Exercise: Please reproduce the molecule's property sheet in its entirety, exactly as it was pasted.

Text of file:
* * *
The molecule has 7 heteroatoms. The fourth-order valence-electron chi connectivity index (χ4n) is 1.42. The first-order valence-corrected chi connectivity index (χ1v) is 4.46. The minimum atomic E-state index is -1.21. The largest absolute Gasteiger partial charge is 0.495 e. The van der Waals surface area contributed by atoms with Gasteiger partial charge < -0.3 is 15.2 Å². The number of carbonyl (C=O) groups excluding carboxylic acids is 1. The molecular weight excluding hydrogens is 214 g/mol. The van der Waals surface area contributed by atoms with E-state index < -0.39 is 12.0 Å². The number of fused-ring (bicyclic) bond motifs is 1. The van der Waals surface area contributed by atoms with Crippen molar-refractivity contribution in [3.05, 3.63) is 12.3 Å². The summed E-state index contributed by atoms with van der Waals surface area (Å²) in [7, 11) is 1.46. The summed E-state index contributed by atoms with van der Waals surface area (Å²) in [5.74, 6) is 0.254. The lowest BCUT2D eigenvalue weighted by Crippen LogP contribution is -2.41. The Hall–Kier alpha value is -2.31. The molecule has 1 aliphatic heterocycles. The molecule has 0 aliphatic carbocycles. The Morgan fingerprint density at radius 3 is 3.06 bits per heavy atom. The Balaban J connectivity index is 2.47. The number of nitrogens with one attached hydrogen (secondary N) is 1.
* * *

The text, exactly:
The molecule has 7 heteroatoms. The fourth-order valence-electron chi connectivity index (χ4n) is 1.42. The first-order valence-corrected chi connectivity index (χ1v) is 4.46. The minimum atomic E-state index is -1.21. The largest absolute Gasteiger partial charge is 0.495 e. The van der Waals surface area contributed by atoms with Gasteiger partial charge < -0.3 is 15.2 Å². The number of carbonyl (C=O) groups excluding carboxylic acids is 1. The molecular weight excluding hydrogens is 214 g/mol. The van der Waals surface area contributed by atoms with E-state index < -0.39 is 12.0 Å². The number of fused-ring (bicyclic) bond motifs is 1. The van der Waals surface area contributed by atoms with Crippen molar-refractivity contribution in [3.05, 3.63) is 12.3 Å². The summed E-state index contributed by atoms with van der Waals surface area (Å²) in [7, 11) is 1.46. The summed E-state index contributed by atoms with van der Waals surface area (Å²) in [5.74, 6) is 0.254. The lowest BCUT2D eigenvalue weighted by Crippen LogP contribution is -2.41. The Hall–Kier alpha value is -2.31. The molecule has 1 aliphatic heterocycles. The molecule has 0 aliphatic carbocycles. The Morgan fingerprint density at radius 3 is 3.06 bits per heavy atom. The Balaban J connectivity index is 2.47. The number of nitrogens with one attached hydrogen (secondary N) is 1.